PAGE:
How can parents help their teenage children to cope better in the build up to the end of year exams?
In my psychology practice I am seeing a number of teenagers at the moment who are starting to feel the pressure of looming end of year exams. One of my clients, who is in Grade 12, routinely stays up till 2.30 in the morning so that she can feel adequately prepared for the next day of school! Her parents are at their wits’ end because they feel their efforts to help their daughter have fallen on deaf ears.
Relationships between parents and their teenagers can come under serious strain during exam preparation time, especially for those with kids in Grade 11 and 12. Schools and teachers tend to place a great deal of pressure and high expectations of their learners to do well, and in teenagers who are already internally driven to do well, the stress can become overwhelming and debilitating.
How can parents be of help to their children during this time?
1. Don’t get triggered by your teenager’s behaviour and attitude.
Teenagers are at a developmental stage where their brains are not yet fully developed and they are subject to hormonal surges and changes. They are thus often irrational, selfish, and idealistic – add to this the considerable stress of the upcoming exams and you have an extremely volatile personality to deal with! Try to be understanding and empathic, even though this may be extremely difficult! (You will probably need to find ways of dealing positively with your own stress levels – perhaps through exercise, talking to friends, yoga or meditation – and maybe all of these!).
2. Use your child as a consultant – listen to what your child has to say in terms of how you can be of help.
You may feel you are trying your best to help your teenager, but perhaps they may have their own ideas of how you can be of help. If you are tending to nag them about certain things, like getting to bed on time, your child may be perceiving this as adding to his/her stress. Your child may, in fact, come up with novel ways in which you can be a significant support.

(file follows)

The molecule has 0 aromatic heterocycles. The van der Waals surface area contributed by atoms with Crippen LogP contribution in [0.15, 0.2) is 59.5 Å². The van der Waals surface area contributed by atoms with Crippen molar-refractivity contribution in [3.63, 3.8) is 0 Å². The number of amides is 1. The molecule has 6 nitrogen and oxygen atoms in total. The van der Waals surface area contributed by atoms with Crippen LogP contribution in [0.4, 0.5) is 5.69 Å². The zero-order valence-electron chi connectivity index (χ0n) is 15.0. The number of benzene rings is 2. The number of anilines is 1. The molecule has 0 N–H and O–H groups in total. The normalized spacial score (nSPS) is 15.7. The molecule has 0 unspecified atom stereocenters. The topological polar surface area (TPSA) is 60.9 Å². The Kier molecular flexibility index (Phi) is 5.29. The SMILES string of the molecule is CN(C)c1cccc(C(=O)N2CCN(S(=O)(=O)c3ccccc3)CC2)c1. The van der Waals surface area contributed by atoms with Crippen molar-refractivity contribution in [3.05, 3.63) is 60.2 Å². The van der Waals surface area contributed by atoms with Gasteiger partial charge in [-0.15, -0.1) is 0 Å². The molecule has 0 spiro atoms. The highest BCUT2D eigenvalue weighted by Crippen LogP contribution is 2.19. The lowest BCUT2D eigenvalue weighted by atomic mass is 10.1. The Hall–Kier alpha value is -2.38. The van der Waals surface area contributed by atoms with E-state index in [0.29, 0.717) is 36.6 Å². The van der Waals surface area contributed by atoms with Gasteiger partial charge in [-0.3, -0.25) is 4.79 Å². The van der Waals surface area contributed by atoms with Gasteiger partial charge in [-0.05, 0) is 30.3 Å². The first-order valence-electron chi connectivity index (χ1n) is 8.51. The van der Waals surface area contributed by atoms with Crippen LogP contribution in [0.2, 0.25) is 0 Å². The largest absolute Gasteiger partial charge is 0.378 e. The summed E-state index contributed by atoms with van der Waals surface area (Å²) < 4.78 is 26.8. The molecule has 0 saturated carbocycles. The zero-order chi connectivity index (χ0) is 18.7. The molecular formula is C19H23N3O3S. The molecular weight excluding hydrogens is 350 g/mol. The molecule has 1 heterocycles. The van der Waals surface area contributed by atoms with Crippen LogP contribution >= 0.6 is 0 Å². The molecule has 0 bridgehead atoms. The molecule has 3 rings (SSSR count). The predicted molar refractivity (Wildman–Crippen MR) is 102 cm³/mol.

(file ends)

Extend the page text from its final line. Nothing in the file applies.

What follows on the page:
3. Think strategically!
If your efforts in the past have not been met with a positive response by your teen, try something new. Advertising companies are very aware that if their campaigns don’t bear fruit, they will need to find another angle. As parents, we are also in the business of persuasion – and parenting to teenagers is definitely an example of a tough sell!
4. Listen to yourself speak.
We need to be constantly aware of how we say things and the vocabulary we use as emtionally loaded words are easily able to trigger our unconscious. Words and phrases such as “must”, “should”, “have-to”, “always” and “never” can cause instant feelings of anxiety, stress, and panic in ourselves and also in the person we are speaking to (see more about this in Cognitive Behavioural Therapy, CBT).
As our unconcious minds do not process negatives, for example “don’t panic”, it is better to state ideas as a positive such as “remain calm” and suggest that your teenager “take things one step at a time”.
In future posts, I will return to this discussion.
Please contact me with any comments or queries.